Let’s establish this right up front: Kyle Dubas has proven to be a capable NHL general manager, and he probably will do pretty well if he agrees to take on that role for the Pittsburgh Penguins.
But let’s establish this, too: Dubas is not Sam Pollock or Bill Torrey at the peak of their powers; he’s not even Joe Sakic on a so-so day.
Why Fenway Sports Group, which owns the Penguins and is conducting the search for a new GM, has been deferring to Dubas like he is all of that — and a whole lot more — is downright baffling.
Now, it was clear even before Dubas was fired by Toronto last month that FSG was interested in him, presumably because his contract with the Maple Leafs was about to expire.
Dubas’ appeal is understandable — he’s young, seems to share FSG’s affinity for analytics and had reasonable success during five years as a GM in the NHL’s most-scrutinized market — but the teams he oversaw in Toronto won one playoff series during his time in charge.
While that might look pretty good when compared to the Penguins’ postseason performances since they last won a round in 2018, it didn’t exactly spawn a groundswell of support for his immediate induction to the Hockey Hall of Fame.
And it certainly doesn’t explain why Dubas has been allowed to let this process drag on for so long.
FSG reportedly told him he could take last weekend to make up his mind. That weekend is becoming a distant memory, and there’s still nothing to indicate that FSG has gotten an answer.
All of that creates the impression that FSG hasn’t just been flexible in dealing with Dubas, but downright pliable, willing to contort its urgent need for a GM to accommodate his whims.
Maybe it’s because, as some suspect, he’s using the Pittsburgh Penguins’ interest as leverage in trying to get a management position in Ottawa, once the sale of the Senators goes through. Or perhaps he just doesn’t make up his mind quickly. Or possibly, he’s just a deliberate, tenacious negotiator.
Whatever the case, it looks like Dubas has been interviewing and assessing FSG more than its executives have been doing with him.
That’s fine, to an extent — there’s nothing wrong with wanting to have a good feel for the people for whom you might be working, because having a bad read could cause a situation to quickly mutate from promising to utterly unbearable — but the search for Ron Hextall’s replacement has been far more protracted than is prudent for the organization.
It presumably began no later than April 14, when president of hockey operations Brian Burke, assistant GM Chris Pryor and Hextall were fired — that planning for the possibility of such moves should have gotten underway much earlier is a separate issue — which means that Thursday is the end of the seventh week of the hunt.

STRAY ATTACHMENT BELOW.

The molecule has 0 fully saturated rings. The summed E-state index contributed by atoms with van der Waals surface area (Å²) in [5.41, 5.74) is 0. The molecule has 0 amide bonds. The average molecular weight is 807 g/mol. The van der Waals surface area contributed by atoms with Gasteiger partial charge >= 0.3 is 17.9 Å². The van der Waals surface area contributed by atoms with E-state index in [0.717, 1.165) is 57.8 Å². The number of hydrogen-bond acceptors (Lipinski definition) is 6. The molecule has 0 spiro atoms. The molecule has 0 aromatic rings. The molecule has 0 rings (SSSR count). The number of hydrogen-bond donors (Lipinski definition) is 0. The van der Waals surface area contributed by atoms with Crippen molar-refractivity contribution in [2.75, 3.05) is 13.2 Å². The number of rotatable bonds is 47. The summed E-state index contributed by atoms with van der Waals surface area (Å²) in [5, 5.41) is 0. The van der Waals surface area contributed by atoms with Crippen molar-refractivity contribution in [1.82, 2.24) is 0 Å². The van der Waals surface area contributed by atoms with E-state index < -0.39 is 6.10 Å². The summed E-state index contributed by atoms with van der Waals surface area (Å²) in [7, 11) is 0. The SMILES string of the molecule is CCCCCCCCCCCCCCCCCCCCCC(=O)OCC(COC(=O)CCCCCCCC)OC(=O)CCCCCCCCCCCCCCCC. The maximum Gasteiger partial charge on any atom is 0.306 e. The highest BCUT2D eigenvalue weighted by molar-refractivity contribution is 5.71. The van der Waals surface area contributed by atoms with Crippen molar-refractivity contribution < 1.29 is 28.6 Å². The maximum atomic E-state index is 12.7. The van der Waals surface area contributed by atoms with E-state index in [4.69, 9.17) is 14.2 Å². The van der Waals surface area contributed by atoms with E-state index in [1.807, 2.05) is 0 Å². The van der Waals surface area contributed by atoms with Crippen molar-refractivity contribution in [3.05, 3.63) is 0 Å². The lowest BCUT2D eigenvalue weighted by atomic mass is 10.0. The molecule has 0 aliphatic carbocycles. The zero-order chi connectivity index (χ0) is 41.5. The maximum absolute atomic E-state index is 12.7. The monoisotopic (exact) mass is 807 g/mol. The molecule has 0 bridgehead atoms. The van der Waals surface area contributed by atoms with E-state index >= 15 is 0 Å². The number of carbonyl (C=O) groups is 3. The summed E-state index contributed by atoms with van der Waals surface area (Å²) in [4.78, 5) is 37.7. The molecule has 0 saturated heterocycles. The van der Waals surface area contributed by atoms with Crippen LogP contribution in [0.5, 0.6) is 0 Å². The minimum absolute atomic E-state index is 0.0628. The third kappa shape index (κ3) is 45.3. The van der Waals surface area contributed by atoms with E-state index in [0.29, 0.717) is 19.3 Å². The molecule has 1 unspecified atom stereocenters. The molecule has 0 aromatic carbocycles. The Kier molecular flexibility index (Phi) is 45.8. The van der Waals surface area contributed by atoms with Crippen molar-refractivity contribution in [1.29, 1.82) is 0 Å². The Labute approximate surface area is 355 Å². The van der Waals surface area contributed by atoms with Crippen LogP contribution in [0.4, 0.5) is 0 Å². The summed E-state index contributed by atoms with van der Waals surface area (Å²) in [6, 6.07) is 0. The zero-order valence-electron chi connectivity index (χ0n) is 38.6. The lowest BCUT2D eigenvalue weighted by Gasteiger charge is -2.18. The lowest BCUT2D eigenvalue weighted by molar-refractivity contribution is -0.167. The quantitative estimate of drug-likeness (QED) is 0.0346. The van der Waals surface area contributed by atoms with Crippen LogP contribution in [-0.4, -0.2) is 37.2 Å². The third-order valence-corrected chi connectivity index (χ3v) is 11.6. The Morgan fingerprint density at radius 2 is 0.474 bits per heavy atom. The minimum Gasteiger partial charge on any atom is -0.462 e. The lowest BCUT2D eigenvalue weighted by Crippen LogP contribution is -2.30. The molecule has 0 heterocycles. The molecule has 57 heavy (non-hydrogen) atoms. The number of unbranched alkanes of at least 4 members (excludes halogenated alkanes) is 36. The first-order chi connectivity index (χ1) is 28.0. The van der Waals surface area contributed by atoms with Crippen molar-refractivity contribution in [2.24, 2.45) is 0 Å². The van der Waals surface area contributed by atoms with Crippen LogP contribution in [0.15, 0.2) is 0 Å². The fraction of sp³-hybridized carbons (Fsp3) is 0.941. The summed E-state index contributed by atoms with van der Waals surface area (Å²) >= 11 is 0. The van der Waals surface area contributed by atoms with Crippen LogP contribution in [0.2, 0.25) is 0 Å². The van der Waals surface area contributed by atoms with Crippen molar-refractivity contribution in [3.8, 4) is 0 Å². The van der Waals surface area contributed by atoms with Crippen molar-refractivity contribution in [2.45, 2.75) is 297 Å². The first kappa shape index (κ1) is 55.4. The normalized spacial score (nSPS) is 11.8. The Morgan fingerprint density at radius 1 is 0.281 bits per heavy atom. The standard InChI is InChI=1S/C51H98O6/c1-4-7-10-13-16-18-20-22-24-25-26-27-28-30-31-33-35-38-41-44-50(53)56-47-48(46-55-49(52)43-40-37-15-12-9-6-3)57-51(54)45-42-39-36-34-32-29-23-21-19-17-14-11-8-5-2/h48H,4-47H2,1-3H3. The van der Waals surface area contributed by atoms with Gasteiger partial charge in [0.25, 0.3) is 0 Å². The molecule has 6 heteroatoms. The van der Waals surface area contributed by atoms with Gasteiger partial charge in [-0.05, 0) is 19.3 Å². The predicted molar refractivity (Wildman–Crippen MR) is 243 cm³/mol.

Being thorough obviously is good, but the next GM, who will be coming in from outside the organization, is going to be overseeing a draft in about four weeks, and a potentially pivotal free-agent signing period begins a few days after that.
It would be nice if the people who will be making personnel decisions would be given the time needed to be thorough about preparing for those, too. Then again, that likely would have involved settling on a new GM a few weeks ago.
Oh, and there’s the matter of determining which of the Penguins’ unrestricted-free-agents-to-be — a list headlined by Tristan Jarry and Jason Zucker — they should try to retain, since those decisions could have a profound effect on other moves made over the course of the summer.
If Dubas is, in fact, playing the Penguins against Ottawa to get the most favorable deal possible, that’s fine, but so is one of those parties — or both of them — telling the candidate that the time to make a decision has arrived.
The Pittsburgh Penguins should give Dubas a deadline — one in the very near future, at that — to let them know if he’s going to sign on with them.
If he’s not, they should select one of the assistant GMs lined up behind him — that list appears to include Mathieu Darche (Tampa Bay), Steve Greeley (Dallas) and Jason Botterill (Seattle) and get started on a hyper-critical offseason.
They’ve already invested far more time in hiring Hextall’s successor than was necessary.
Every day — every hour — that the search drags on is costing them time that could be better spent addressing the many pressing issues confronting this team.
And that will take even longer than picking the next GM has. Probably.